By Advocate Contributors
Originally published on Advocate.com December 31 2010 3:00 PM ET
Famed for his appearance in Madonna's "Express Yourself" video and dubbed the "first male supermodel" following popular fashion campaigns with Gautier, Valentino, and Versace, Yogi Cameron is now one of the world’s preeminent yoga and ayurvedic practitioners. In the following excerpt from his book The Guru In You, Cameron shares advice on ayurveda/yoga tools necessary for a complete mind, body, and spirit makeover.
Living the Ayurveda Way
If you were to consult with an Ayurvedic therapist, you would likely receive a diagnosis of your doshic imbalances based on the tools described above. The practitioner would then provide you with a list of food types that you should and shouldn’t eat, possibly prescribe medicinal herbs for you to take, prescribe treatments, and provide a series of other lifestyle modifications and routines such as yoga postures for you to practice.
Ayurvedic science calls upon us to live our lives in a particular way with the intention of bringing as much balance to our doshas as possible. Much of this lifestyle centers on how and what we eat and drink, as one of the most fundamental components of Ayurvedic science states that a strong digestion leads to a healthy body. While we can make sophisticated modifications of diet and lifestyle to resolve imbalances of our doshas, it is more important to understand the attributes of food (hot-cold, dry-oily, heavy-light, and so forth) and what effect they will have on our systems in the moment. In this section I will share with you general measures we can all take that can be practiced regardless of how our doshas are imbalanced, and the following section will provide very basic and simple ways to resolve issues specific to each dosha.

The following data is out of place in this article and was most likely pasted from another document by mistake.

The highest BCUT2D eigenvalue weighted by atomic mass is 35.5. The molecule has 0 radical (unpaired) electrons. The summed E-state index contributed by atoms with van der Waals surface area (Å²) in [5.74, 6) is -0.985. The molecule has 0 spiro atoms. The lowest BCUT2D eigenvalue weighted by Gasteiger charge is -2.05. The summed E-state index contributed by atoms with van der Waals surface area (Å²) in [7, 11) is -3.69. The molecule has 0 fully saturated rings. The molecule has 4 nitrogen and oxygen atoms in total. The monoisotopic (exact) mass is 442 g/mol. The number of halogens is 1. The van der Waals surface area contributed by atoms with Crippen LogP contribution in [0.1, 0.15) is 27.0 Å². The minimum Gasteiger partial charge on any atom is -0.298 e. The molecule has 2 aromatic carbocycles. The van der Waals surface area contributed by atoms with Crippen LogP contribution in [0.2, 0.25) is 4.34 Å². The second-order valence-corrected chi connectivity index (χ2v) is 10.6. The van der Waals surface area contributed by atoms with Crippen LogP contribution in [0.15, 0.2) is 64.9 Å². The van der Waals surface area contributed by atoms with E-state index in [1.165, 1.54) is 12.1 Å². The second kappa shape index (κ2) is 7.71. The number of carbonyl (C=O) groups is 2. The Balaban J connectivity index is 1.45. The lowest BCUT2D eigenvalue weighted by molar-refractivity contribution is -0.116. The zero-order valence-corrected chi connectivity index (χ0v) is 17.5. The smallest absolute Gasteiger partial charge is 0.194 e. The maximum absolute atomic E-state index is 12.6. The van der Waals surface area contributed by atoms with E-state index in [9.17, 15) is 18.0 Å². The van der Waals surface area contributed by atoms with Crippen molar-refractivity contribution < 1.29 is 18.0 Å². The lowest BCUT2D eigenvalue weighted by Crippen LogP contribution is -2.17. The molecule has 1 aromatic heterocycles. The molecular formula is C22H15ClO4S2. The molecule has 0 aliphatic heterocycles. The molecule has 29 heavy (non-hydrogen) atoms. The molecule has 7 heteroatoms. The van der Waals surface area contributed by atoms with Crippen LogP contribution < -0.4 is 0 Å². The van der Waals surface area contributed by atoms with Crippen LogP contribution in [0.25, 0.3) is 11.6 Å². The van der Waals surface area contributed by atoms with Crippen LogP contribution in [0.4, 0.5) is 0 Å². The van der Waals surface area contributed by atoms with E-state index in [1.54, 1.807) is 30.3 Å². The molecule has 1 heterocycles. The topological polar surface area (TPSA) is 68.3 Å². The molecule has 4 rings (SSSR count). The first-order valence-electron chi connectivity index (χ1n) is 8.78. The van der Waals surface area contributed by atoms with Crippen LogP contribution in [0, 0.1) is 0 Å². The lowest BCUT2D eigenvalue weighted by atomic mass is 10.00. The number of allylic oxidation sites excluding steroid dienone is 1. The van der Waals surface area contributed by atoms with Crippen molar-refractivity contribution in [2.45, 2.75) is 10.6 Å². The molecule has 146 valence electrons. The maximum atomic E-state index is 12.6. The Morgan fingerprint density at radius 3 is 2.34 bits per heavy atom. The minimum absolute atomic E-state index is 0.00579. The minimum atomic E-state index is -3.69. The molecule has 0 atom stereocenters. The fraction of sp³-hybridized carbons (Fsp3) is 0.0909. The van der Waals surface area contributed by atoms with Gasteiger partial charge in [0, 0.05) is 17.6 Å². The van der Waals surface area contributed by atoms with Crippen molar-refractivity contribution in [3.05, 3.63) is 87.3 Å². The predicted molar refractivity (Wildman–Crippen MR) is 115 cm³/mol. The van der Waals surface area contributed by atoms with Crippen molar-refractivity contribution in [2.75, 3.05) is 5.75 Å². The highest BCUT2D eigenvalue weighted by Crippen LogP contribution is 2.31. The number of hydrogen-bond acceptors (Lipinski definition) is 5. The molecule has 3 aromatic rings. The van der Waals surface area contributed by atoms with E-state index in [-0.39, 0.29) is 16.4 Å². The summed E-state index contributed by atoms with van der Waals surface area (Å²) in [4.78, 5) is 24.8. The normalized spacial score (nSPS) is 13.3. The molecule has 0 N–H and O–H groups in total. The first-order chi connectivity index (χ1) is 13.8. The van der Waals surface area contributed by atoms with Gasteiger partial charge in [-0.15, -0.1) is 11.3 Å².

Regulate Your Time and Frequency of Eating
In the Western culture, eating has become a way not just to sustain life and metabolize energy, but also to build social contacts and dampen or heighten our more difficult emotions. We may spend hours having dinner with friends, and because the event lasts for hours our food intake lasts for hours. When we’re home alone, we may not feel particularly hungry on any given evening, but because we’re bored while we’re zoning out in front of the TV, we just feed ourselves to keep our mouths busy.
Keeping ourselves in balance, according to Ayurveda, centers on how and what we eat. This is because the food we eat becomes us, and balancing our doshas can begin with eating food for the sake of living rather than for the sake of our emotions or our social calendars. An Ayurvedic eating schedule is determined by what time it is best to digest food and what dosha we need to balance or avoid aggravating.